Use this URL to cite or link to this record in EThOS: http://ethos.bl.uk/OrderDetails.do?uin=uk.bl.ethos.638852
Title: Toolkit support for interactive projected displays
Author: Hardy, John
ISNI:       0000 0004 5362 4538
Awarding Body: Lancaster University
Current Institution: Lancaster University
Date of Award: 2014
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Abstract:
Interactive projected displays are an emerging class of computer interface with the potential to transform interactions with surfaces in physical environments. They distinguish themselves from other visual output technologies, for instance LCD screens, by overlaying content onto the physical world. They can appear, disappear, and reconfigure themselves to suit a range of application scenarios, physical settings, and user needs. These properties have attracted significant academic research interest, yet the surrounding technical challenges and lack of application developer tools limit adoption to those with advanced technical skills. These barriers prevent people with different expertise from engaging, iteratively evaluating deployments, and thus building a strong community understanding of the technology in context. We argue that creating and deploying interactive projected displays should take hours, not weeks. This thesis addresses these difficulties through the construction of a toolkit that effectively facilitates user innovation with interactive projected displays. The toolkit’s design is informed by a review of related work and a series of in-depth research probes that study different application scenarios. These findings result in toolkit requirements that are then integrated into a cohesive design and implementation. This implementation is evaluated to determine its strengths, limitations, and effectiveness at facilitating the development of applied interactive projected displays. The toolkit is released to support users in the real-world and its adoption studied. The findings describe a range of real application scenarios, case studies, and increase academic understanding of applied interactive projected display toolkits. By significantly lowering the complexity, time, and skills required to develop and deploy interactive projected displays, a diverse community of over 2,000 individual users have applied the toolkit to their own projects. Widespread adoption beyond the computer-science academic community will continue to stimulate an exciting new wave of interactive projected display applications that transfer computing functionality into physical spaces.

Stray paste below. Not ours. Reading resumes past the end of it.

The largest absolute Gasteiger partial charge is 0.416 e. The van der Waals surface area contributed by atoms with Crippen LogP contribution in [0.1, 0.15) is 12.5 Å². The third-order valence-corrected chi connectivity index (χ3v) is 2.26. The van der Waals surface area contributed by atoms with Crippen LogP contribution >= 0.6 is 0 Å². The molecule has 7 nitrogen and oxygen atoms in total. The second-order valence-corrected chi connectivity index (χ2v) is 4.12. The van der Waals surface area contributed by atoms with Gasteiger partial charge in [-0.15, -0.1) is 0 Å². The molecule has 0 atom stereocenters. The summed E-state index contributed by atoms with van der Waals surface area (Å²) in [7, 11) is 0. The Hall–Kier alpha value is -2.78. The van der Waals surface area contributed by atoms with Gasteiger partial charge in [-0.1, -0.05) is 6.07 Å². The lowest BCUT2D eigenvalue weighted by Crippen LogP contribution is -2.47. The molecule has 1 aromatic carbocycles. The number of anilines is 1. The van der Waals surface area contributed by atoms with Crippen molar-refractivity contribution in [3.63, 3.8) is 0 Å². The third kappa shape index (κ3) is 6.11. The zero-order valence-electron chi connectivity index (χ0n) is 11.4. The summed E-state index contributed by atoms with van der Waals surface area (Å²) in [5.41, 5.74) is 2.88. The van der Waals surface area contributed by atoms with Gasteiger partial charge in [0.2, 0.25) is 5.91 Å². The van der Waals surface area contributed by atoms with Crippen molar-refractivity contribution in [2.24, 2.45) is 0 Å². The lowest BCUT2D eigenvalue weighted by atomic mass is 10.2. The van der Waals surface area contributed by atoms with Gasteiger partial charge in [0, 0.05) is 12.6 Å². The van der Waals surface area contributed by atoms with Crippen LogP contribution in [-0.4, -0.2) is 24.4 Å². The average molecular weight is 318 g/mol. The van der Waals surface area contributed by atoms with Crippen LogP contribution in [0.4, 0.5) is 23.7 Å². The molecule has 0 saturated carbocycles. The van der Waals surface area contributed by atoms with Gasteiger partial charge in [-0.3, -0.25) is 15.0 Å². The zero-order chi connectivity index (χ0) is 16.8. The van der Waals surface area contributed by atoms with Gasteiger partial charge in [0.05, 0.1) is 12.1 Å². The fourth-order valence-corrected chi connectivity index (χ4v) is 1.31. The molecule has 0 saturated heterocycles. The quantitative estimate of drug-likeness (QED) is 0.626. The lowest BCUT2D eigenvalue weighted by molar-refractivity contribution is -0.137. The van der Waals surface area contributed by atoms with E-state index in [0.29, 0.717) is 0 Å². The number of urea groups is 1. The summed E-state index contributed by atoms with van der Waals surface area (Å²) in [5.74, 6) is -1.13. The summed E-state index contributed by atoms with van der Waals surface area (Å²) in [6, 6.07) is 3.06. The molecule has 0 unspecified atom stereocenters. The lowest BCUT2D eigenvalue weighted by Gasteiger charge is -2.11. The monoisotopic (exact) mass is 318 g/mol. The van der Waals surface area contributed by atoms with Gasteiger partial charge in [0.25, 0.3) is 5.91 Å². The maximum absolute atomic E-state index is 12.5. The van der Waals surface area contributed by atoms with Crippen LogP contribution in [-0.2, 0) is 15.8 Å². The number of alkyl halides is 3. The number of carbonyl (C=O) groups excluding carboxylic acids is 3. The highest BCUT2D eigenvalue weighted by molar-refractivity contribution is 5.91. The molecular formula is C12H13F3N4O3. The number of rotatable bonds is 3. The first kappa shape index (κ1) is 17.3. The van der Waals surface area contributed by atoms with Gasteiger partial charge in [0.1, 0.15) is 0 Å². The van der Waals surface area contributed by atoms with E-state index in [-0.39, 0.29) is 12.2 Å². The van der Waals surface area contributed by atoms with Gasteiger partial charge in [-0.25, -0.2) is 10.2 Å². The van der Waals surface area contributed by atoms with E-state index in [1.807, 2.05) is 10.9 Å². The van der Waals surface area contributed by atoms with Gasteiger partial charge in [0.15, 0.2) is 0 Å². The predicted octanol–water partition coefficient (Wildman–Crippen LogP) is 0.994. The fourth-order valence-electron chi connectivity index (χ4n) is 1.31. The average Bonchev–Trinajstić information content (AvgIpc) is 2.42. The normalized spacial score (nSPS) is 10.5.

Supervisor: Not available Sponsor: Not available
Qualification Name: Thesis (Ph.D.) Qualification Level: Doctoral
EThOS ID: uk.bl.ethos.638852  DOI: Not available
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